Kids are Agents for Change: How to Engage Students in your Advocacy Campaigns
By: Jenn Beideman, Healthi Kids Policy & Research Associate
The Healthi Kids Coalition brings together parents, students, community organizations, local businesses and universities to advocate for healthier more active kids in Rochester and Monroe County. We know, that in order to work together to improve the quality of life of our kids, that it is critical to work alongside them to have meaningful and long-lasting impact.
Kids are powerful change-agents. Research shares that getting youth involved in local advocacy creates meaningful experiences for youth, and supports the growth of their motivation, self-direction, education, and feelings of ownership. Ultimately child-led advocacy can improve programs and communities.,
Since 2008 Healthi Kids has worked with kids to push forward our change agenda in four key ways.
Youth-led Campaigns for Change:
Healthi Kids first campaign was student driven. In 2008, a 6th grade class in the Rochester City School District wanted to work towards improving school meals in the cafeteria. Students made a video demonstrating their current meals, and shared what they wanted to do better. With Healthi Kids support, the kids rallied at Central Office to tell the School Board it was time to make school meals better!
The kids were successful in their demands for change. Their advocacy led to $2 million in improved school food and central kitchen updates, and improved nutrition standards for school meals.
The success of the “Lunch is Gross” campaign is the result of kids getting involved and activated. In our experience, this type of campaign is successful when there is a supportive adult or Coalition that can help guide the students through the process to advocate for meaningful change. The success of this campaign would not have been possible without the guidance of their classroom teacher, Lynn Gatto.
Youth Voice at the Table:
Getting kids involved means also letting them be a part of the process from the beginning. Sometimes as adults we forget about the importance of kids being part of the decision-making process. Not surprisingly, kids often have ideas on how their environments could be improved.
By reaching out to youth to join the decision-making tables, advocacy strategies can be strengthened by developing solutions with them. That’s why at Healthi Kids we continue to draw on youth experience by having them serve on our action teams. Currently our Play BEST (Built Environment, Safety and Transportation) team has five youth who share their voice on issues that affect neighborhood play, traffic and safety. While our School Action Team draws on youth experience from the Rochester City School District’s Kid/Teen Advisory Councils.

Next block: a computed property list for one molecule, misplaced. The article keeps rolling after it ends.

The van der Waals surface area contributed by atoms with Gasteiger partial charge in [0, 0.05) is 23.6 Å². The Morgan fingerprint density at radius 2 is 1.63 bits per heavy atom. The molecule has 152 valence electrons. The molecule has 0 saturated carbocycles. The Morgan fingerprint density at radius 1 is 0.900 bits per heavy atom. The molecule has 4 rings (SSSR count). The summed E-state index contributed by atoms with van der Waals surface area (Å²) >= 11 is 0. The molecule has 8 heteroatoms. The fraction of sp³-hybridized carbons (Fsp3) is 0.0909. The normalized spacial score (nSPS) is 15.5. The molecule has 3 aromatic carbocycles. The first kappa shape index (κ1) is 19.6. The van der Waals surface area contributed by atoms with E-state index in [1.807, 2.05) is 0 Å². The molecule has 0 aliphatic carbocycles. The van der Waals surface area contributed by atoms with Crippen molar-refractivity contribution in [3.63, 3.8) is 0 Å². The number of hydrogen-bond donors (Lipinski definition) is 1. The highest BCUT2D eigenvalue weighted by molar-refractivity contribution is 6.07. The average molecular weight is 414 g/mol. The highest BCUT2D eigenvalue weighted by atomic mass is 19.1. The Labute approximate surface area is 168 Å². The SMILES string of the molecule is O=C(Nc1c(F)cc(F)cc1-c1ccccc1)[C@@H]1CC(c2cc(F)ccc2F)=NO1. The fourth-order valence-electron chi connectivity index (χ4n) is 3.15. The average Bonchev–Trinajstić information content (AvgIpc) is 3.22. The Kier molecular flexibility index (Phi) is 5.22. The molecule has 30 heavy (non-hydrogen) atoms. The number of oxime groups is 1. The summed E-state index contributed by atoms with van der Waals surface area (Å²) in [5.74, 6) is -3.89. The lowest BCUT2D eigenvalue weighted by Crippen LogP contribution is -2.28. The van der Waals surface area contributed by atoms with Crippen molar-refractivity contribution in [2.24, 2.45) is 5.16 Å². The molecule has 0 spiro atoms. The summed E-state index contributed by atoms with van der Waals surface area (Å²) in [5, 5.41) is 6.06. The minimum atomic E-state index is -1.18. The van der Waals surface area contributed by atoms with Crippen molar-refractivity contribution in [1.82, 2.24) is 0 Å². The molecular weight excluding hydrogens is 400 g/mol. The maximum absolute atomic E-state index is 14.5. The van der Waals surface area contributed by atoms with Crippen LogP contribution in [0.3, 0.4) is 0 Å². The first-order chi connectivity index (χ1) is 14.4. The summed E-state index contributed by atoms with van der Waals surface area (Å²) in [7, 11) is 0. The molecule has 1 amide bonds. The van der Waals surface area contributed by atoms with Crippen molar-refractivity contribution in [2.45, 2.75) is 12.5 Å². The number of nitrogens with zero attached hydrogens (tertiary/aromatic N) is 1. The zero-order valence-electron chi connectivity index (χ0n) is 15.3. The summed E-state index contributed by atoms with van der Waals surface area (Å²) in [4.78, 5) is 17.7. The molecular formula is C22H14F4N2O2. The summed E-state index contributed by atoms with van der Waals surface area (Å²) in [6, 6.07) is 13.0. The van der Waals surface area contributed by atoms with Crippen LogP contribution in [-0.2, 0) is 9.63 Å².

Creating Forums for Youth Voice
At times, it’s not always possible for kids to be at community tables – school hours and out of school time commitments can limit their ability to participate on a regular basis. That’s why creating forums for youth voice is critical to advancing advocacy solutions that support kids.
At Healthi Kids we’ve worked alongside the Rochester City School District to create School Food Advisory Councils to provide kids with an opportunity to regularly interact with Food Services Department. The advisory councils meet bimonthly and provides an opportunity for students to help shape the state of school meals by solving problems together taste testing new products and providing input into new menu items.
We’ve also worked with existing youth groups across the city including MCTP, Teen Empowerment, and Youth Voice One Vision to hold youth forums on school meals, summer meals, and community play. The feedback and input we receive from each of these forums aids in the development of our recommendations for future policy, systems and environmental changes in the City of Rochester and Monroe County.
Kids as your Consumer
Ultimately all of our work with kids and youth have stemmed from one key concept. Kids are our consumer. They are the driving force behind the changes we want to see happen in our community; from building healthier schools through recess and school meals, to creating healthy vibrant neighborhoods where kids and their families can walk, bike and play.
By engaging and activating kids and youth throughout our advocacy: we are building up our kids and providing them with tools to be life-long change agents in their community.
For more information about Healthi Kids and our work with youth contact Jenn Beideman at email@example.com or 585.224.3151.
 Mitra, D. (204). The signficiance ofstudents: Can increasing student voice in schools lead togains youth development? Teachers COleg Record 103(4). Pp 651-688.
 Irby, M., Ferber, T., Pittman, K., with J. Tolman, & N. Yohalem. (2001). Youth Action: Youth Contributing to Communities, Communities Supporting Youth. Community & Youth Development Series, Volume 6. Takoma Park, MD: The Forum for Youth Investment, International Youth Foundation.